"As kingfishers catch fire, dragonflies draw flame; / [ . . . ] Each mortal thing does one thing and the same: / Deals out that being indoors each one dwells; / Selves -- goes itself; 'myself' it speaks and spells, / Crying 'What I do is me; for that I came'." --Gerard Manley Hopkins

21 September 2009

Visual Migraines

This morning I showed up in the wrong classroom, planning to teach my 12:00 class at 10:00. Melissa and Rob finally straightened me out and I got to the right place only seven minutes late. And what a great class -- they were discussing their homework while waiting patiently for me to arrive.

Excuses for absurdity are always nice -- so here's mine.

I had been putting together the handouts for the 12:00 class (the 10:00 was already planned). A student came in to talk about an essay; when she left, about 9:20, I turned to my computer and saw strange lights on the screen -- the kind you see if you've been staring at a bright light and then look away. But I hadn't been staring at a bright light. I blinked and closed my eyes for several seconds, but the odd light remained. I got up, walked out into the department suite, and the light came with me: that was when I knew what it was.

The first visual migraine I had was terrifyingly amazing. It looked almost exactly like the top simulation at this site, except that the lines were all jagged instead of blocky, and the colors seemed a little brighter. It happened in the summer, sometime after we had moved here ten years ago. When it faded away, within 30 seconds it began again. Overall, it lasted nearly an hour. When it finally stopped, I got up, stumbled outside where K. was working, and wailed to him, "I'm going blind!!!"

Since then, I've had three or four, none so spectacular, thank the Lord. They've lasted about half an hour, and look more like the "Scintillating Socoma" at the same site I linked above, or the "Optical Migraine," except with color. The simulation half-way down this page captures the shimmering nature of the phenomonon quite accurately. This clock figure shows how they typically grow and begin to fade.

I've been blessed that these visual migraines are not followed by full-blown migraine headaches; for some people they are a headache aura. But still they wear me out, making my brain feel tired and leaving my body a little shaky.

So when the migraine started this morning, and the last thing I'd been doing before was preparing for a class -- that's the class I went to. The migraine itself finally faded out as I entered the wrong classroom. And when I finally got to the right class, I felt like I was slogging through deep sand to pull a thought up and put it into words.

And that, boys and girls, explains why I was more weird than usual this morning. Thanks for your patience and for laughing with me. And may you never experience migraines of any sort!

12 comments:

Stephen said...

Wow. I'm glad you haven't had to deal with those too often. And I didn't notice anything unusual about class this morning, once we started. :)

alaiyo said...

You are very kind!

GrumpyTeacher1 said...

How awful! I hope you don't have any more of those.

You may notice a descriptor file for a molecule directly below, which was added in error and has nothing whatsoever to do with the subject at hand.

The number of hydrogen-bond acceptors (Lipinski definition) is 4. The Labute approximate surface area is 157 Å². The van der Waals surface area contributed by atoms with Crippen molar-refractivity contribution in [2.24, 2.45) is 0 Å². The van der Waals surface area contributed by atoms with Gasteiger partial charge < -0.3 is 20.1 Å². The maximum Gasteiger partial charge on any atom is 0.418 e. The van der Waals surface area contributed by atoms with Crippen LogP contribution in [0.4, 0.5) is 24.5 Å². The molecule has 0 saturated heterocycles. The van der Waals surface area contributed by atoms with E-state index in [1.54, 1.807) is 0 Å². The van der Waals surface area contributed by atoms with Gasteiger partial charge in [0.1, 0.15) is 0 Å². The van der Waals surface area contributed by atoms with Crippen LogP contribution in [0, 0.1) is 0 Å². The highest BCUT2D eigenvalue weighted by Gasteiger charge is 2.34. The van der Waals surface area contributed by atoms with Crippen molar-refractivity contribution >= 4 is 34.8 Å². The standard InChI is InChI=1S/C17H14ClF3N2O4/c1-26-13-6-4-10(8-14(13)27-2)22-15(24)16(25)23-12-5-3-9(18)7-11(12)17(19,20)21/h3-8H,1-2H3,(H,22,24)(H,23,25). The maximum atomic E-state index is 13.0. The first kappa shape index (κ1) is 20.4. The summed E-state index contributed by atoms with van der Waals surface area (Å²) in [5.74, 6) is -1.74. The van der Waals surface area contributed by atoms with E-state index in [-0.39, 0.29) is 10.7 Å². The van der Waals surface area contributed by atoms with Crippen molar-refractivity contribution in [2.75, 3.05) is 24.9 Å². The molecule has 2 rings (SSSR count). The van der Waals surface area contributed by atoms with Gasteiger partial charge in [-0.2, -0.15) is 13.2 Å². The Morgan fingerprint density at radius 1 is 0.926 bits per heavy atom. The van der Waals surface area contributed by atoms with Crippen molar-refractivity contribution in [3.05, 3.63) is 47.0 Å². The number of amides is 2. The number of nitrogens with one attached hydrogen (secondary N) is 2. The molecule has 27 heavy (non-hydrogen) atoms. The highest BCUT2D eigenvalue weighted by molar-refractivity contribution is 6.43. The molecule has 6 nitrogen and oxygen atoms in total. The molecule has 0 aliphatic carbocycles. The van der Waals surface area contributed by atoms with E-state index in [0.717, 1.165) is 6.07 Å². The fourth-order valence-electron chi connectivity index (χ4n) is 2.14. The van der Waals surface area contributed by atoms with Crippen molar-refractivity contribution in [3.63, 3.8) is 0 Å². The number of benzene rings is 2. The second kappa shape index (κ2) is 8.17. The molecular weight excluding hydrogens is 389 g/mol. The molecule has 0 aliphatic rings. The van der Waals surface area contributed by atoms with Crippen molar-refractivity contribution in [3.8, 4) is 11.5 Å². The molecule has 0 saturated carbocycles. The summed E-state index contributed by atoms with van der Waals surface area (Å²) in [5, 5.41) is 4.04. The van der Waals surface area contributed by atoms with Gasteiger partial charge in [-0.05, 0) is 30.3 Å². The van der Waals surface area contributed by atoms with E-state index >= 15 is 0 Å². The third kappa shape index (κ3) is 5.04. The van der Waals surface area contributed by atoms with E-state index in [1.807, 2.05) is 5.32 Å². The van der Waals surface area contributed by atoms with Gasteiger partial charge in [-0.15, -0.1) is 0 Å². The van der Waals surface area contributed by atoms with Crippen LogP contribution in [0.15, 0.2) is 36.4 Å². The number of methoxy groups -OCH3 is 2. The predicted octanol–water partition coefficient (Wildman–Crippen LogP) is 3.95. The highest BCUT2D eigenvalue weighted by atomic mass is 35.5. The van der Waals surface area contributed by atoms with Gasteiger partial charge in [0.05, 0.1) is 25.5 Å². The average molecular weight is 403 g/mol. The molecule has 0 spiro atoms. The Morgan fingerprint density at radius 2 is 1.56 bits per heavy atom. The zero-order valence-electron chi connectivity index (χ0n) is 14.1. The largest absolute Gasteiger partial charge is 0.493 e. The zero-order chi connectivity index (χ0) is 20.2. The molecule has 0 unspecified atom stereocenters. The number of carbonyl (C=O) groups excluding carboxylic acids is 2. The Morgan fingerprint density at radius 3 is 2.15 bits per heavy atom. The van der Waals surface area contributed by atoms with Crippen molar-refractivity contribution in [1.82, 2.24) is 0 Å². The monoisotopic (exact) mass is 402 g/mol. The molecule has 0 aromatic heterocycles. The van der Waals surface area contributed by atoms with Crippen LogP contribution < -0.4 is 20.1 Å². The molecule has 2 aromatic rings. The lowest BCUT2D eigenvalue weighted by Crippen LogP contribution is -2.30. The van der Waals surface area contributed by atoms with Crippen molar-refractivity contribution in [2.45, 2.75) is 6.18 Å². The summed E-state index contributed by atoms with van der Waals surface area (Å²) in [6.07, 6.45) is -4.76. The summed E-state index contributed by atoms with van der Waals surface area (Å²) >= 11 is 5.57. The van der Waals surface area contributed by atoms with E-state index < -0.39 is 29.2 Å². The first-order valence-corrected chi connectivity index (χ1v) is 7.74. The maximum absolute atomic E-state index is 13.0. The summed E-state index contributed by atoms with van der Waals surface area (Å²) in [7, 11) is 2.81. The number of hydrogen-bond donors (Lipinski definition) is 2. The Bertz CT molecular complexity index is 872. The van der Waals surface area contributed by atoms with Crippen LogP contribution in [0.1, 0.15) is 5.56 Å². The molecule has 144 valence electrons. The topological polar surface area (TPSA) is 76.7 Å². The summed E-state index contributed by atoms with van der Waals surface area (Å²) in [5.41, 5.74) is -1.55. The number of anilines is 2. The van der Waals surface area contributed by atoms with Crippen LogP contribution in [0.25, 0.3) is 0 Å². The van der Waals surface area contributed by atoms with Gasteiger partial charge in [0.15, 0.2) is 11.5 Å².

Lutestring said...

Oh, I am so sorry! That must have been so disorienting and frightening. *hugs*

alaiyo said...

Me, too, Scott -- though they are a pretty interesting psychedelic experience if you don't have to *do* anything for a while! :)

Monika, dear heart, were you on campus last week and I missed you? Thanks for the hugs!

Debbie said...

As I'm having one of those optical or visual migraines, right now, (it is finally fading away), I Googled "visual migraines" and found the simulator you referred to, and also your blog. The simulator is amazingly similar to mine, as well, only mine are more silver and iridescent. What the simulator does not show is how disorienting and disturbing they are. I sympathize with you entirely! These upsetting optical migraines started, out of the blue, about two years ago, and I have one, about, every couple of months. I had no idea what was going on, at first, but researched it and learned what the phenomenon is. However, it is still very disturbing, although supposedly harmless.

Debbie said...

Professor, I should have empathized with you! LOL

Lutestring said...
This comment has been removed by the author.
Lutestring said...

I was - I am trying to go to the library every Friday and do some of my personal writing regularly. So far I have barely written anything in the several hours, but I have this strong feeling that just sitting there regularly with a specific intent is something! And I am seriously in love with those desks. :P

I did go in the English Department for a moment to return a book to Pam, but she wasn't there at the time and I didn't peek in your office because I had the feeling you were busy. I will pop in next time and give you a real hug though. I really hope you feel better! <3

Lutestring said...

(sorry for the delete, that is what I get for trying to write after midnight. Off to bed. :P)

alaiyo said...

Thanks for visiting, Debbie -- I'm guessing you teach, too? So weird to try to get anything done with these migraines!

Do pop in, Monika! I'm afraid I am often busy on Friday afternoons, but I am never too busy for a hug! You know what Flannery O'Connor said, right? That she spent certain hours always at her desk, and if inspiration wished to visit her, it knew where to find her. :)

Debbie said...

alaiyo, actually, I'm a health care professional turned newspaper editor. I just happened upon your site and found it so charming that I've come back to read your blogs!

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